In this bulletin we take a look at the Top 10 pensions developments to watch out for in 2018.
1. GDPR in force from 25 May 2018
The General Data Protection Regulation (GDPR) comes into force on 25 May 2018, introducing new duties, and higher fines for non-compliance. Key responsibilities for trustees include ensuring that their contracts with service providers are GDPR-compliant, that they have adequate cyber-security and data protection policies, and that members have been issued with GDPR-compliant fair processing notices. Although trustees will normally have the legal responsibility for ensuring a scheme is GDPR-compliant, the employer has a commercial interest in ensuring its scheme complies with the GDPR, both as scheme funder and to minimise adverse publicity.
2. A more interventionist Pensions Regulator
In 2017 the Pensions Regulator announced its intention to make greater use of its "moral hazard" and scheme funding powers, having been publicly criticised by a committee of MPs following BHS's insolvency for being reactive and slow-moving. We have already seen evidence it being a "faster, tougher Regulator" and expect that trend to continue in 2018. Increased use of the Regulator's existing powers could have a significant impact and employers should bear this in mind in scheme funding negotiations or when dealing with dividend payments, re-financings or corporate transactions which could weaken the scheme's position as a creditor of the employer. A more proactive Regulator will strengthen the trustees' hand in negotiations with the scheme employer.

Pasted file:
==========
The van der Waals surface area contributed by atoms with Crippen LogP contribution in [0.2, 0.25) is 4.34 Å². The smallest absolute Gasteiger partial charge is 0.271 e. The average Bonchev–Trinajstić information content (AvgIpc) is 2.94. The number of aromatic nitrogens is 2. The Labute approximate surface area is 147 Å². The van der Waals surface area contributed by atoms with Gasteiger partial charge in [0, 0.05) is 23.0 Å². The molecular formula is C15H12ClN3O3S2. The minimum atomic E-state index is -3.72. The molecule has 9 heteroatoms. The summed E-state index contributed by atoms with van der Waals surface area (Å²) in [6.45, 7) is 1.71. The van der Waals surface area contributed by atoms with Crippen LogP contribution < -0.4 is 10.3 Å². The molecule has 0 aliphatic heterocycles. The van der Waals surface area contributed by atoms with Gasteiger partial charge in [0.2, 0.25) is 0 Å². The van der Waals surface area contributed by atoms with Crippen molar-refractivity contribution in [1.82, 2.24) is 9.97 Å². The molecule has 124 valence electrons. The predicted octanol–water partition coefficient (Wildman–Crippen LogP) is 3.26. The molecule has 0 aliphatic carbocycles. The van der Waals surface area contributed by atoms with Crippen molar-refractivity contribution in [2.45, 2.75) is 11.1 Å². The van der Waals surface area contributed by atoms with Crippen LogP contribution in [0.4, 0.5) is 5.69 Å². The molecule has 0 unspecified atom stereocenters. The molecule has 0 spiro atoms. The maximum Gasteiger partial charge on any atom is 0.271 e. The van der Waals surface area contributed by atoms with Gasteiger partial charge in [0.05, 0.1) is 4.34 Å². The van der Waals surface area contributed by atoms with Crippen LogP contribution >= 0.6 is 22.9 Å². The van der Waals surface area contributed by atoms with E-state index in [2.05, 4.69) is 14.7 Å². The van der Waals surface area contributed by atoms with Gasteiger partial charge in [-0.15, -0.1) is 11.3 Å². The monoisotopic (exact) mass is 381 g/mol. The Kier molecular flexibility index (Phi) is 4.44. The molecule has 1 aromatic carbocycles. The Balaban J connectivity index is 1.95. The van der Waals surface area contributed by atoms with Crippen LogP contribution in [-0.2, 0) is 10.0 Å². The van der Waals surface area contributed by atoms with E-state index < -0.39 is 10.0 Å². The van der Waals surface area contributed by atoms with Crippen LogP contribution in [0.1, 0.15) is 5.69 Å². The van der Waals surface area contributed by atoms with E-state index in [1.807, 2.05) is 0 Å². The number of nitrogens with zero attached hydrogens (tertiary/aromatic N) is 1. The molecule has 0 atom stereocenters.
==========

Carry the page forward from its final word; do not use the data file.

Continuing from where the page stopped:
3. White Paper on defined benefit pension schemes
The Government's White Paper on defined benefit pension schemes is expected around the end of February 2018. The Government has indicated that consolidation will be one of the key themes of the White Paper, but a DWP speaker at the PLSA conference in October 2017 suggested that there may not be a Pensions Bill before 2020.
4. Auto-enrolment changes
From 6 April 2018, the statutory minimum contribution rates will rise, with employers required to contribute at least 2% of qualifying earnings, and total contribution rates (ie employer plus member contributions) required to be at least 5% of qualifying earnings, so employers will need to ensure both that they are making contributions of at least the minimum rate, and the combined employer/member rate is sufficient. For example, from 6 April 2018, an employer policy of matching member contributions will not ensure compliance if member contributions are below 2.5% of qualifying earnings. Employers contemplating changes should bear in mind that the minimum rates are due to rise again from 6 April 2019, to 3% of qualifying earnings for employer contributions and a combined employer/member rate of at least 8%.